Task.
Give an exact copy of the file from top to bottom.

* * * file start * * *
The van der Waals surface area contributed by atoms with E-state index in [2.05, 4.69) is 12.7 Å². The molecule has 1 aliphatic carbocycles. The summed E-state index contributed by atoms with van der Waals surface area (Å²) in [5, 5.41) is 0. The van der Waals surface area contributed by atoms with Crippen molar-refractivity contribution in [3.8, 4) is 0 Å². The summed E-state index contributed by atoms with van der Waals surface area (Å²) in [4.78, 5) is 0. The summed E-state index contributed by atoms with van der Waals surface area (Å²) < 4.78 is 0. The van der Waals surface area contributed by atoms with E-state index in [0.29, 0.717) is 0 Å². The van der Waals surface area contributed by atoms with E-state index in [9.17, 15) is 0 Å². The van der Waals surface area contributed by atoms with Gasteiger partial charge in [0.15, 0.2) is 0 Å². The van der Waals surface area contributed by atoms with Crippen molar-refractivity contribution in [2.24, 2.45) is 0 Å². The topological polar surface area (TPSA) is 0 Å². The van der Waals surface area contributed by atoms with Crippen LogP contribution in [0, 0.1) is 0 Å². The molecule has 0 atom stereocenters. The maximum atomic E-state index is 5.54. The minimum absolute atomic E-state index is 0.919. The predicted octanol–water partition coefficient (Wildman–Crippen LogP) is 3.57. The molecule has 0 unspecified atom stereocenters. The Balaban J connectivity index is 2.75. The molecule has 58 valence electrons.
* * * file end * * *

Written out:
The van der Waals surface area contributed by atoms with E-state index in [2.05, 4.69) is 12.7 Å². The molecule has 1 aliphatic carbocycles. The summed E-state index contributed by atoms with van der Waals surface area (Å²) in [5, 5.41) is 0. The van der Waals surface area contributed by atoms with Crippen molar-refractivity contribution in [3.8, 4) is 0 Å². The summed E-state index contributed by atoms with van der Waals surface area (Å²) in [4.78, 5) is 0. The summed E-state index contributed by atoms with van der Waals surface area (Å²) < 4.78 is 0. The van der Waals surface area contributed by atoms with E-state index in [0.29, 0.717) is 0 Å². The van der Waals surface area contributed by atoms with E-state index in [9.17, 15) is 0 Å². The van der Waals surface area contributed by atoms with Gasteiger partial charge in [0.15, 0.2) is 0 Å². The van der Waals surface area contributed by atoms with Crippen molar-refractivity contribution in [2.24, 2.45) is 0 Å². The topological polar surface area (TPSA) is 0 Å². The van der Waals surface area contributed by atoms with Crippen LogP contribution in [0, 0.1) is 0 Å². The molecule has 0 atom stereocenters. The maximum atomic E-state index is 5.54. The minimum absolute atomic E-state index is 0.919. The predicted octanol–water partition coefficient (Wildman–Crippen LogP) is 3.57. The molecule has 0 unspecified atom stereocenters. The Balaban J connectivity index is 2.75. The molecule has 58 valence electrons.